No AccessJournal of Speech, Language, and Hearing ResearchResearch Article8 Aug 2018

The Role of Lexical Status and Individual Differences for Perceptual Learning in Younger and Older Adults


    This study examined whether older adults remain perceptually flexible when presented with ambiguities in speech in the absence of lexically disambiguating information. We expected older adults to show less perceptual learning when top-down information was not available. We also investigated whether individual differences in executive function predicted perceptual learning in older and younger adults.


    Younger (n = 31) and older adults (n = 27) completed 2 perceptual learning tasks composed of a pretest, exposure, and posttest phase. Both learning tasks exposed participants to clear and ambiguous speech tokens, but crucially, the lexically guided learning task provided disambiguating lexical information whereas the distributional learning task did not. Participants also performed several cognitive tasks to investigate individual differences in working memory, vocabulary, and attention-switching control.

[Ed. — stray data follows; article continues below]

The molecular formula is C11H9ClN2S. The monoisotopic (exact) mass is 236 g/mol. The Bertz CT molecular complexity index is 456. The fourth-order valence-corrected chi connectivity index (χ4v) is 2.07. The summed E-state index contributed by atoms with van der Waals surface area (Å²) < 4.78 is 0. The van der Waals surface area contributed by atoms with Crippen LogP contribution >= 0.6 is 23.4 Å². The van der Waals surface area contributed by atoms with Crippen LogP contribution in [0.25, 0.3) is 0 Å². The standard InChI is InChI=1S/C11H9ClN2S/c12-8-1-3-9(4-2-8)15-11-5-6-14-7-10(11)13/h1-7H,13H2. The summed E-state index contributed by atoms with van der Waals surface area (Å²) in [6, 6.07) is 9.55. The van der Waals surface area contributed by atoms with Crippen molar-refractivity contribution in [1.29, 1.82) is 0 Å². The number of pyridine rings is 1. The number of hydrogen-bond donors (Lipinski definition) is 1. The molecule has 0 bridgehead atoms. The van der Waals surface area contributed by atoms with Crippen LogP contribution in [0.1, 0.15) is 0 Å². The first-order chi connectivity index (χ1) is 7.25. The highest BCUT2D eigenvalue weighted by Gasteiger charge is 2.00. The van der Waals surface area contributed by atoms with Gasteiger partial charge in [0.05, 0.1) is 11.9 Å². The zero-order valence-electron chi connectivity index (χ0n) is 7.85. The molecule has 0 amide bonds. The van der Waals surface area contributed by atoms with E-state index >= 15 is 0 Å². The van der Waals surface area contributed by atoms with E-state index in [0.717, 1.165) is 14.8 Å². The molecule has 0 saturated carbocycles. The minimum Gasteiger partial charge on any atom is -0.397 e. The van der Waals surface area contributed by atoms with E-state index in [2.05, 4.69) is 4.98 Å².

We found that perceptual learning is maintained in older adults, but that learning may be stronger in contexts where top-down information is available. Receptive vocabulary scores predicted learning across both age groups and in both learning tasks.


    Implicit learning is maintained with age across different learning conditions but remains stronger when lexically biasing information is available. We find that receptive vocabulary is relevant for learning in both types of learning tasks, suggesting the importance of vocabulary knowledge for adapting to ambiguities in speech.


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